Light posting this week.
Oil up on tension: Crude is trading at over $40 a barrel this morning, presumably on the escalating Gaza conflict. That's up a couple of bucks from last week. (AP)
Big wipeout: The hastily arranged Lehman Brothers bankruptcy wound up losing as much as $75 billion of potential value for creditors, according to a WSJ report. The paper gets an inside look at how several of Wall Street's top honchos maneuvered during a critical weekend in September.
Anything goes at WaMu: Now that it's safe to talk, lots of former Washington Mutual employees are describing the bank's outrageous lending policies. As reported by the NYT it was all about saying yes, no matter what.
According to these accounts, pressure to keep lending emanated from the top, where executives profited from the swift expansion — not least, Kerry K. Killinger, who was WaMu’s chief executive from 1990 until he was forced out in September. Between 2001 and 2007, Mr. Killinger received compensation of $88 million, according to the Corporate Library, a research firm. He declined to respond to a list of questions, and his spokesman said he was unavailable for an interview. During Mr. Killinger’s tenure, WaMu pressed sales agents to pump out loans while disregarding borrowers’ incomes and assets, according to former employees.
IndyMac's likely buyers: Still no official word on the failed Pasadena bank, but the feds seem ready to sell the place to a consortium of private equity and hedge fund firms led by a couple of ex-Goldman guys (lots of players might help explain the delay). From the NYT:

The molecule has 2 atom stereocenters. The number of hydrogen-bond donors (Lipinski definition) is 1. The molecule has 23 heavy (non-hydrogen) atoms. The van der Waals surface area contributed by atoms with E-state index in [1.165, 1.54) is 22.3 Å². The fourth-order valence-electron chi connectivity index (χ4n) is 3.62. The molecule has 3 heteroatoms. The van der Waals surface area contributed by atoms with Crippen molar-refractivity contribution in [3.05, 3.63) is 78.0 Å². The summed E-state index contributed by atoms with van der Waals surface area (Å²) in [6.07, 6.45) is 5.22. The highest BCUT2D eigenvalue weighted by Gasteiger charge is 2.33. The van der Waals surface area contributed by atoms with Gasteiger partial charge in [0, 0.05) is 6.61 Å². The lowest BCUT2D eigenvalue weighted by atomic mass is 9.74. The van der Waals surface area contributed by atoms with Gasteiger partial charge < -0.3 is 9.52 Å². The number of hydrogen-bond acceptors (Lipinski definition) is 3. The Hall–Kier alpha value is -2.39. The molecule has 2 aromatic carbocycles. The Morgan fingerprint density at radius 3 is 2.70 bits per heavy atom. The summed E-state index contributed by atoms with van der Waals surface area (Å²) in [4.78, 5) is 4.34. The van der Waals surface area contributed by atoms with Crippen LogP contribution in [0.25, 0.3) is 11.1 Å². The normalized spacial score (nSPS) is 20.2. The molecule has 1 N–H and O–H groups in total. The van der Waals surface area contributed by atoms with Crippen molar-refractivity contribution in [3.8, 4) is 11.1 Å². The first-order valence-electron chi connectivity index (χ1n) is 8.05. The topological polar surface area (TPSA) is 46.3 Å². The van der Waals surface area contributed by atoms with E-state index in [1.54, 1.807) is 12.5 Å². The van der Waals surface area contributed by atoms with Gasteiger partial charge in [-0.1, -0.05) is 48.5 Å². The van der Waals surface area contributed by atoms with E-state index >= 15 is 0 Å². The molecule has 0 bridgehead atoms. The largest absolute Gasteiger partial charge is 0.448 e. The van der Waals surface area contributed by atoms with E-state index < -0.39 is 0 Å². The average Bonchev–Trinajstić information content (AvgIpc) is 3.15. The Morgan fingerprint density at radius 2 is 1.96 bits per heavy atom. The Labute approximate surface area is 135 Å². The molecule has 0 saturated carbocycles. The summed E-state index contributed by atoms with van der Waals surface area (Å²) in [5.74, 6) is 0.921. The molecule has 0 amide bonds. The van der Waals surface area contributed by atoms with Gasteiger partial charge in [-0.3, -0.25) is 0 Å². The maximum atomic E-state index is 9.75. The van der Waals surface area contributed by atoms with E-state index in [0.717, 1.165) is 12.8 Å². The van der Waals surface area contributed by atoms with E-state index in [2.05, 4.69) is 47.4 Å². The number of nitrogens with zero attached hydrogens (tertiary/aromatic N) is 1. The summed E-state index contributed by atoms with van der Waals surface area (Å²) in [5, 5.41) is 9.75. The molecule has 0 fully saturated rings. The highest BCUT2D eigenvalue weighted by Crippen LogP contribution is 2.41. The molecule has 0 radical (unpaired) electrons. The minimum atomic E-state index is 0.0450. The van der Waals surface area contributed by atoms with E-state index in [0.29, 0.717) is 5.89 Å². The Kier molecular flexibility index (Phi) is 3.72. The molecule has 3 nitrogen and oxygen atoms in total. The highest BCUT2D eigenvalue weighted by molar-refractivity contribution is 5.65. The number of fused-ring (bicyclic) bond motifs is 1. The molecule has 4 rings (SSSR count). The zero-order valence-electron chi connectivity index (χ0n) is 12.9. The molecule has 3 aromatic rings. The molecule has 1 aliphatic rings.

The proposed deal is unusual because it is one of the first transactions involving unregulated private equity firms acquiring a bank holding company. Federal regulators have been locked in a heated battle throughout the credit crisis as banks continued to fail and private equity firms initially came to the rescue, but then backed off because of regulatory concerns.
Recession-proof Hollywood: Well, at least judging from the holiday box office. Fox's "Marley & Me" topped the other openers, with $51.7 million, but lots of movies did well. Total grosses for the year are still down almost 1 percent. (Variety)
Madonna tops: Thanks to her "Sticky and Sweet" tour, the Material Girl was the No. 1 concert performer in North America in 2008, with $105 million in ticket sales, according to Pollstar. No. 2 on Pollstar's list is Celine Dion, who earned $94 million. (LAT)
State goes after businesses: California tax officials are asking doctors, beauty salons, insurance agents and other service providers to pay any back taxes on their out-of-state purchases for the last three years. Ignore the warning and it could lead to an audit. From the LAT:
Californians know all too well about sales taxes they pay almost every day on purchases. But less known is the "use tax" that the state requires consumers to pay on goods bought out of state. California consumers, both individuals and businesses, must pay a use tax if they buy something in another state and if the seller does not collect a sales tax on the purchase. The use tax -- the same amount as the sales tax -- ranges from 7.25% to 9.25% depending on where the buyer lives.